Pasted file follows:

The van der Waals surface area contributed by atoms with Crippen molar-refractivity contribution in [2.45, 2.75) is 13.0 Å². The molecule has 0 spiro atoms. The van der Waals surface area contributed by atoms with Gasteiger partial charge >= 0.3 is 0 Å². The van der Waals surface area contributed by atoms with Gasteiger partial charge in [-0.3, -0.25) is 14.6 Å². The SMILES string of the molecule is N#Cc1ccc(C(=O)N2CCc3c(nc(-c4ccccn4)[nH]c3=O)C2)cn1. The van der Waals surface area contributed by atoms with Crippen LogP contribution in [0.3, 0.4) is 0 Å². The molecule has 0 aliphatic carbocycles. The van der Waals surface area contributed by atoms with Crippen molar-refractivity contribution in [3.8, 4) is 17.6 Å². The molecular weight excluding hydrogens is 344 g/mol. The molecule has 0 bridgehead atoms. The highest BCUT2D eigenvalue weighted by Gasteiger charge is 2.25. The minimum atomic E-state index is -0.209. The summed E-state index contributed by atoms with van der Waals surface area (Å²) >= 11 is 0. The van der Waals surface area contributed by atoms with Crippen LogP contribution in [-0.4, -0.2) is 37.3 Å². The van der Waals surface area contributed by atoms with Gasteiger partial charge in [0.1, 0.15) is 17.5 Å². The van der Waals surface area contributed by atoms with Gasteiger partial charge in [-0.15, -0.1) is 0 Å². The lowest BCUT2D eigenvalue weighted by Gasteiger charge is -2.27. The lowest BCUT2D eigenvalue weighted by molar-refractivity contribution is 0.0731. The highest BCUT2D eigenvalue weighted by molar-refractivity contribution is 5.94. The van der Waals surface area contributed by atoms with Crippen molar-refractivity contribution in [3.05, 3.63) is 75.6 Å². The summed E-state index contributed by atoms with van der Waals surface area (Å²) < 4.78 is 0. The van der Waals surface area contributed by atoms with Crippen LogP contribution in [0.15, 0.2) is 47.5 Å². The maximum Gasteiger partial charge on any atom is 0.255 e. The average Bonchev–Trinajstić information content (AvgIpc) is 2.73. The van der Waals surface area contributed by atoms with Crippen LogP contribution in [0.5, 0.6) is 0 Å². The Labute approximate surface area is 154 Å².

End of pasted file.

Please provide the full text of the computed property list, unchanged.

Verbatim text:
The van der Waals surface area contributed by atoms with Crippen molar-refractivity contribution in [2.45, 2.75) is 13.0 Å². The molecule has 0 spiro atoms. The van der Waals surface area contributed by atoms with Gasteiger partial charge >= 0.3 is 0 Å². The van der Waals surface area contributed by atoms with Gasteiger partial charge in [-0.3, -0.25) is 14.6 Å². The SMILES string of the molecule is N#Cc1ccc(C(=O)N2CCc3c(nc(-c4ccccn4)[nH]c3=O)C2)cn1. The van der Waals surface area contributed by atoms with Crippen LogP contribution in [0.3, 0.4) is 0 Å². The molecule has 0 aliphatic carbocycles. The van der Waals surface area contributed by atoms with Crippen molar-refractivity contribution in [3.8, 4) is 17.6 Å². The molecular weight excluding hydrogens is 344 g/mol. The molecule has 0 bridgehead atoms. The highest BCUT2D eigenvalue weighted by Gasteiger charge is 2.25. The minimum atomic E-state index is -0.209. The summed E-state index contributed by atoms with van der Waals surface area (Å²) >= 11 is 0. The van der Waals surface area contributed by atoms with Crippen LogP contribution in [-0.4, -0.2) is 37.3 Å². The van der Waals surface area contributed by atoms with Gasteiger partial charge in [0.1, 0.15) is 17.5 Å². The van der Waals surface area contributed by atoms with Gasteiger partial charge in [-0.15, -0.1) is 0 Å². The lowest BCUT2D eigenvalue weighted by Gasteiger charge is -2.27. The lowest BCUT2D eigenvalue weighted by molar-refractivity contribution is 0.0731. The highest BCUT2D eigenvalue weighted by molar-refractivity contribution is 5.94. The van der Waals surface area contributed by atoms with Crippen molar-refractivity contribution in [3.05, 3.63) is 75.6 Å². The summed E-state index contributed by atoms with van der Waals surface area (Å²) < 4.78 is 0. The van der Waals surface area contributed by atoms with Crippen LogP contribution in [0.15, 0.2) is 47.5 Å². The maximum Gasteiger partial charge on any atom is 0.255 e. The average Bonchev–Trinajstić information content (AvgIpc) is 2.73. The van der Waals surface area contributed by atoms with Crippen LogP contribution in [0.5, 0.6) is 0 Å². The Labute approximate surface area is 154 Å².